I watched the Miss America pageant on television as I always do. I like to tune in right from the start, when all 51 contestants go on parade, so I can start winnowing down the field by crossing off the lumberjacks. Every year there's four or five you just know are going straight home from Atlantic City to start pulling out tree stumps with their bare hands.
I predict the 10 semifinalists strictly on looks. I realize that must make me seem like a terrible sexist. But if the show was all about which woman had the highest law boards, they probably wouldn't be wearing spandex and spike heels. When was the last time you got bikini-waxed before torts class?
I don't mind if the woman who wins isn't quite as pretty as the woman who comes in second or third. I don't even mind if the judges are pathetic geezers--like Judge Judy. (Oh, man. Did you see Judge Judy on the cover of People this week? In a tight-fitting magenta exercise top! It's just horrifying. It looks like an ad for some anti-aging hormonal treatment that allows you to look 80 when you're actually 120. Seriously, at what point does somebody say to Judge Judy: "Okay, lady, the joke's over. Get back in the duffel bag"?)
My point is, I like the whole idea of Miss America. I like Donny and Marie. I liked them even before their sex-change operations.
But somebody is ruining this show.
It's not just the proposed new liberal rules--where you could still be eligible to be Miss America even if you've been married before! That sort of widens the field, doesn't it? I mean, eventually the only person who can't be Miss America will be the pope!
The real problem, as I see it, is the way they're attempting to modernize the TV show. For example, they've started pre-taping sappy "day in the life" interviews with the contestants on location in their home states, doing what Miss Americas typically do: volunteering at the hospital, shearing sheep, Jell-O wrestling. Some of the contestants were actually shown nuzzling their boyfriends! For 75 years Miss Americas were supposed to be chaste. Now it's like they're in an episode of "Sex and the City." Here's how we'll know we're in a new millennium: When the contestants are shown nuzzling their girlfriends. (Right, Vanessa?)
Imagine my despair at the format this year--where all this high-gloss dross is crowding out the essentials, the true allure of Miss America . . . no, not just hot babes with bazooms. You can see that on ads for mouthwash. The real loss is that, because of all the taped pieces, they've cut the number of contestants who display their "talent" from 10 finalists to five.
This is tragic. Other than the Jerry Lewis telethon, there's simply nowhere else where you can see some of the restaurant-quality acts that have graced Miss America pageants all these decades. The glockenspiel players. The archers. God help us, the earnest girls with the hand puppets!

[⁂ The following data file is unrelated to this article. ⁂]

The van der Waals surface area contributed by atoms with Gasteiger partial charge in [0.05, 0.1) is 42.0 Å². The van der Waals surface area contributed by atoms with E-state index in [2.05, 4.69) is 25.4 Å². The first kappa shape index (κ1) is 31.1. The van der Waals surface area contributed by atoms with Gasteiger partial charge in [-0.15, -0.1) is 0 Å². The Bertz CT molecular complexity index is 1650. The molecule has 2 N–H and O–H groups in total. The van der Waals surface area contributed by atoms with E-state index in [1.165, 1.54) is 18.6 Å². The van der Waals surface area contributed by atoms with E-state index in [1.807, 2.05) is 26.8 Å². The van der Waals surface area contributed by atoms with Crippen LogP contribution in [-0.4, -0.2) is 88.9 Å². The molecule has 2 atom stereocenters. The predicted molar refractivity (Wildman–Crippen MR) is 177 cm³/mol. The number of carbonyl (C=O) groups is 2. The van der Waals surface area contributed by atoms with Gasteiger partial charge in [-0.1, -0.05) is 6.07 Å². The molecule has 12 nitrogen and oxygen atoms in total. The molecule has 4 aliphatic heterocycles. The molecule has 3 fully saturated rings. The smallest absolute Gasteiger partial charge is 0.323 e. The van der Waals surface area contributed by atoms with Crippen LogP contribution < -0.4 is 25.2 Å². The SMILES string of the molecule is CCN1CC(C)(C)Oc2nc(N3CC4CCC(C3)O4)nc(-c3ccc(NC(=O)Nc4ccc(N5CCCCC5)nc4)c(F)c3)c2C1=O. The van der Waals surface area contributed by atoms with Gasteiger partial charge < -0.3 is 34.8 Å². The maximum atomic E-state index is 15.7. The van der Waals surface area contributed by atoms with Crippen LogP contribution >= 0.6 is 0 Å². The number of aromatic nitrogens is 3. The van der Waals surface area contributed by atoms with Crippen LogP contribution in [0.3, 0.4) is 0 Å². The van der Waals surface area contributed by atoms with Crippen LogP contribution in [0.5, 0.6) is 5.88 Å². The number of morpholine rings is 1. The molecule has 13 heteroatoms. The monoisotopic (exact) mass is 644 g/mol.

These were contestants who sailed through their state pageants on, um, posture. When they arrived in Atlantic City they had as much chance of being crowned Miss America as Yogi Berra--in part because they had no talent, but were forced to come up with one anyway.
So they tried hard to twirl a baton, re-create the Battle of New Orleans with glow-in-the-dark yo-yos, or cook a casserole while playing the harmonica. Once in a while you'd see some stupefyingly bad hula dancer, or a hopeless girl blowing up balloons and shaping them into livestock. My favorites were the ones who completely despaired, and "performed" by doing dramatic readings of "Battle Hymn of the Republic" in full costume with a crescendo of patriotic music in the background. What is this, a VFW hall? If that's what you want in a Miss America, why not give the tiara to Charlton Heston? I always thought they'd be better off carrying a boombox to the center of the stage, slapping on a Barbra Streisand CD and saying, "Let's not kid ourselves. If I could sing this good, you think I'd be shaving my legs every morning? They gave me three minutes. I'm going outside for a smoke. In the meantime, here's Babs." (I've tried to think what I'd do in a similar situation. What could I possibly do to demonstrate talent? Hit a pitching wedge into the audience? Eat a club sandwich?)
Now that they're down to five finalists, they can fix it so everybody sings or dances or plays an instrument reasonably well. Where's the drama? Where's that once-in-a-lifetime performance that is so hideous it makes your spleen explode?
Now the toughest thing a prospective Miss America has to do is come up with a "cause" to believe in. Something empathetic, yet cutting-edge--Happy Meals for Kosovars, maybe. (This can be harder than it seems. I remember reading about the tragic story of a debutante who got so frustrated trying to attach her name to a worthy cause she whined, "All the good diseases are taken.")
The only other stumbling block to becoming Miss America is the "live interview." And even that's easy now. First of all, it's this touchy-feely format with all the finalists lounging on a couch, and guess who's firing the tough questions: Marie Osmond. Forgive me, but this is not exactly like being cross-examined by Barry Scheck.
Forget the couch. I want them standing alone in a spotlight on a dark stage, choking on some impossibly long-winded question involving the use of bunnies in medical experiments. I want them to have flop sweat. And the usual abundant cleavage, which would glisten as they respond, "Um, I think all animals should run free, and I believe world peace is within our grasp. Roll Tide."
Gone. All gone.
How I long for a gymnast who recites the Lord's Prayer while balancing herself on a pommel horse.